Mad Pilgrimage of the Flesh: John Lahr’s subtitle for his biography of Tennessee Williams nimbly fuses madness, spiritual quest, and sexuality in one inextricable formulation. The tone of the phrase alone—it comes from a 1937 diary entry—with its hint of what may now seem self-consciously overripe eloquence, its elusive mix of ironic gaudiness and open-hearted romanticism, already suggests a voice from a past more remote than could ever, to those of us who lived through Tennessee Williams’s era, have seemed possible.
That voice dominates Lahr’s exuberantly detailed and constantly engaging account: a voice of unabashed truth-telling, frequently hilarious interjections, and a sense of musicality that did not fail him. Its traces are scattered profusely in diaries, letters, memoirs, prefaces, newspaper articles, and interviews, and in the plays, poems, stories, and screenplays in which Williams never stopped exploring new frames within which to give shape and meaning to his life even as it appeared to be dissolving. Whatever his circumstances he never stopped turning himself inside out, fashioning voices to articulate what he found there. The dialogue continued to the nearly exhausted outer limit where it became an echoing chamber theater of isolation.
It was an isolation played out in public, however, and so Lahr’s book has more the quality of picaresque epic than of solitary portrait. It is an irresistible chronicle of midcentury American theater and of the media universe in which that theater still played an important role. Its pages teem with a multitude of other voices filling out or contradicting Tennessee’s testimony—among them Gore Vidal, Elia Kazan, Anna Magnani, the doomed Diana Barrymore, and the somewhat fantastical Maria St. Just, whose high-handed mismanagement of his literary estate makes a bizarre coda to the story—a hyperarticulate and often hyperbolic crew.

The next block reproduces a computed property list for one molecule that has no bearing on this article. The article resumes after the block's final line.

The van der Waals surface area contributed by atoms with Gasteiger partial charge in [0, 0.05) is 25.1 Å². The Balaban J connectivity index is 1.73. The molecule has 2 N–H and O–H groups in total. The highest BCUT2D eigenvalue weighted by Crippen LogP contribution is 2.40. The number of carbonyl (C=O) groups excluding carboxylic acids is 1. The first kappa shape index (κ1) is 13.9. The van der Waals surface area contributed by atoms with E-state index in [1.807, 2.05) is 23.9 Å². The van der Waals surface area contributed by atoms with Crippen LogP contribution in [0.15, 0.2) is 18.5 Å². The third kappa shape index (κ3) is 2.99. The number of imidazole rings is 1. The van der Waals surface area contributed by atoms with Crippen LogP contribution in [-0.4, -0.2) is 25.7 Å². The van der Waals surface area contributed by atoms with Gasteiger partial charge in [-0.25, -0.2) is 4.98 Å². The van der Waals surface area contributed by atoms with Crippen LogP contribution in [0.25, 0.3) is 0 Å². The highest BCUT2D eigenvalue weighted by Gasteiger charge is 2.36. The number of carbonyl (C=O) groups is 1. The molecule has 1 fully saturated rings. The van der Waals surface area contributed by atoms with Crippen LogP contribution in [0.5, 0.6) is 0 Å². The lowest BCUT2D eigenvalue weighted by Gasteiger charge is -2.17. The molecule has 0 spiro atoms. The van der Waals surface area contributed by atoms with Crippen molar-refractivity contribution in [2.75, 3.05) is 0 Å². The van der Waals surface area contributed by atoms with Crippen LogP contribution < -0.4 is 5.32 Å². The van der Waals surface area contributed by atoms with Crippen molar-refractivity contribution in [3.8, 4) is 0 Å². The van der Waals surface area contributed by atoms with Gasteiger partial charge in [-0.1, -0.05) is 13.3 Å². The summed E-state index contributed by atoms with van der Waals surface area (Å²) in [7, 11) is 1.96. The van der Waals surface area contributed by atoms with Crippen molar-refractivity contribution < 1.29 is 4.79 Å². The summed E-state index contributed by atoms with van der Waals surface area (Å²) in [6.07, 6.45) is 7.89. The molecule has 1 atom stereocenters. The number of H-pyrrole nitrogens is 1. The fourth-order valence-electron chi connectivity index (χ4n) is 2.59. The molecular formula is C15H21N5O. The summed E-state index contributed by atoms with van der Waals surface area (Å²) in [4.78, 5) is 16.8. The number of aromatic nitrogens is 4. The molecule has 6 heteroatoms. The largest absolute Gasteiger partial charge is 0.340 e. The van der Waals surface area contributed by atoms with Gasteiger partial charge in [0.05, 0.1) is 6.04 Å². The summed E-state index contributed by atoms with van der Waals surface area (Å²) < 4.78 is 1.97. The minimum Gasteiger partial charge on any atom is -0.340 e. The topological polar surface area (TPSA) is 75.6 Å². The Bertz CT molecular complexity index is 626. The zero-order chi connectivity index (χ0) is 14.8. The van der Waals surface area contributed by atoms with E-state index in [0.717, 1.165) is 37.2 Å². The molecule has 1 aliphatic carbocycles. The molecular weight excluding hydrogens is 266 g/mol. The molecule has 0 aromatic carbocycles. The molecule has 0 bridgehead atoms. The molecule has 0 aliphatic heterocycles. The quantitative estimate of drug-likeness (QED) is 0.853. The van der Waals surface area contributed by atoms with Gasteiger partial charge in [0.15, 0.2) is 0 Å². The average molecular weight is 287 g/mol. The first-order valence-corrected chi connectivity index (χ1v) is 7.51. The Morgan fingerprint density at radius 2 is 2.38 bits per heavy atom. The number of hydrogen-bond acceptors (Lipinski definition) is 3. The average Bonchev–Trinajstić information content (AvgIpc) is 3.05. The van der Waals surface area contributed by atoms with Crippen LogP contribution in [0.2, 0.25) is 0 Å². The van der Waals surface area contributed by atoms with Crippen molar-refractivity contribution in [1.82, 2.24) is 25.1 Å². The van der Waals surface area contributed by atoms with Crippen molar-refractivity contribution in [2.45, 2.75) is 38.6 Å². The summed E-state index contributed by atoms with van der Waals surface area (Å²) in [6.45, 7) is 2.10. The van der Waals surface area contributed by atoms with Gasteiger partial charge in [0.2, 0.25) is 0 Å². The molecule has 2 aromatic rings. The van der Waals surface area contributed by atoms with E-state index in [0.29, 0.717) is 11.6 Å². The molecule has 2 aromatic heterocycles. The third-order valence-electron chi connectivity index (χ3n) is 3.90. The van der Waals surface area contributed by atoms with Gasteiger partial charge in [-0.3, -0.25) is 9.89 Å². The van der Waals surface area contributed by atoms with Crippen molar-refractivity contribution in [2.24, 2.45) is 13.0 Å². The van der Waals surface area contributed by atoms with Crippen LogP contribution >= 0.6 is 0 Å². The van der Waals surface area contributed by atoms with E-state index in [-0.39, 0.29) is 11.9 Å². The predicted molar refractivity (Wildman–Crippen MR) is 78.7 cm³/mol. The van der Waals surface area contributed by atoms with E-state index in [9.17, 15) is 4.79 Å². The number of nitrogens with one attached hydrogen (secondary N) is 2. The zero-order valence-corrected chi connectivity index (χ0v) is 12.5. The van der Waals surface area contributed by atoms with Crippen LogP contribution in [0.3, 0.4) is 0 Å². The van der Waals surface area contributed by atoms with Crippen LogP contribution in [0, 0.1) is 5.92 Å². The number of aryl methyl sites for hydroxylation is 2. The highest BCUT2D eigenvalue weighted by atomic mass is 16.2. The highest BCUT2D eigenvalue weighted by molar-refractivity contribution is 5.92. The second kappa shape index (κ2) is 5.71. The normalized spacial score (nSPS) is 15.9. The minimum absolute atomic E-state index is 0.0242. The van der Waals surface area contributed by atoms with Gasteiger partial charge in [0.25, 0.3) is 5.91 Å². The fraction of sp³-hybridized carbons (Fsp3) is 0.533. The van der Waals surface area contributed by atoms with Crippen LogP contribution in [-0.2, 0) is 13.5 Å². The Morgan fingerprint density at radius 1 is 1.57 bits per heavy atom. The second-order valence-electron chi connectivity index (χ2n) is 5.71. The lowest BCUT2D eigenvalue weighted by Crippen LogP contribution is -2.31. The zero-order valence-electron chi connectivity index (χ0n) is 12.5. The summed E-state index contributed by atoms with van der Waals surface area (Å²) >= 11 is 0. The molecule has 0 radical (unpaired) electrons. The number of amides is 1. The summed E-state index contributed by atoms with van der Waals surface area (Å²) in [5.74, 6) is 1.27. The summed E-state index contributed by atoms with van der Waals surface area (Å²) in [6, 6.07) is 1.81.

Williams was an unavoidable presence in the center of American culture through the years from the early triumphs of The Glass Menagerie (1944) and A Streetcar Named Desire (1947) to the signal failure of two successive Broadway productions of The Milk Train Doesn’t Stop Here Anymore in 1963 and 1964. It was a culture Williams helped shape just by showing up in the midst of it. Unavoidable as he was, many would have been only too happy to dismiss him if they could have plausibly denied the power of his work. To go back over the first reviews of his successes of the 1950s is to find over and over again the signs of grudging acceptance and qualified approval if not straight-out vilification, and sampling the critical reactions when his Broadway career did eventually fall apart it is not hard to detect a certain glee in the pouring on of derision. (A critic for Life, for instance, wrote: “Other playwrights have progressed; Williams has suffered an infantile regression.”)
Unacknowledged homophobia (the word had not been coined yet) was a…
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